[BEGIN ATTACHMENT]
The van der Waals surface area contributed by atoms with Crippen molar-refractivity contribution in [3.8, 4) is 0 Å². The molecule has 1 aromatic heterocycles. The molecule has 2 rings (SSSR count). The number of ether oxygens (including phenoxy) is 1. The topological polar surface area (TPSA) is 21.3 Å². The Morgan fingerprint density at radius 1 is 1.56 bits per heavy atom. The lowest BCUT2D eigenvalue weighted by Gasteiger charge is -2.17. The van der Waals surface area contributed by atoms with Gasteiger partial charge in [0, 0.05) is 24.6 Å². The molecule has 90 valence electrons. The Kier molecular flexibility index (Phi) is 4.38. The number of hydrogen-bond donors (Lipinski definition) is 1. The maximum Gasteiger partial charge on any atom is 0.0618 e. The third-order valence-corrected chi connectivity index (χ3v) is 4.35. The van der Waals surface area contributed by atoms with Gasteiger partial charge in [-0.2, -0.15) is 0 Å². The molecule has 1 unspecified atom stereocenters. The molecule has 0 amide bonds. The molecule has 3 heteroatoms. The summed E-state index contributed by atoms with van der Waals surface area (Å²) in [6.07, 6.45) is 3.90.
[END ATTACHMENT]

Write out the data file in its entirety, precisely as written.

The van der Waals surface area contributed by atoms with Crippen molar-refractivity contribution in [3.8, 4) is 0 Å². The molecule has 1 aromatic heterocycles. The molecule has 2 rings (SSSR count). The number of ether oxygens (including phenoxy) is 1. The topological polar surface area (TPSA) is 21.3 Å². The Morgan fingerprint density at radius 1 is 1.56 bits per heavy atom. The lowest BCUT2D eigenvalue weighted by Gasteiger charge is -2.17. The van der Waals surface area contributed by atoms with Gasteiger partial charge in [0, 0.05) is 24.6 Å². The molecule has 90 valence electrons. The Kier molecular flexibility index (Phi) is 4.38. The number of hydrogen-bond donors (Lipinski definition) is 1. The maximum Gasteiger partial charge on any atom is 0.0618 e. The third-order valence-corrected chi connectivity index (χ3v) is 4.35. The van der Waals surface area contributed by atoms with Gasteiger partial charge in [-0.2, -0.15) is 0 Å². The molecule has 1 unspecified atom stereocenters. The molecule has 0 amide bonds. The molecule has 3 heteroatoms. The summed E-state index contributed by atoms with van der Waals surface area (Å²) in [6.07, 6.45) is 3.90.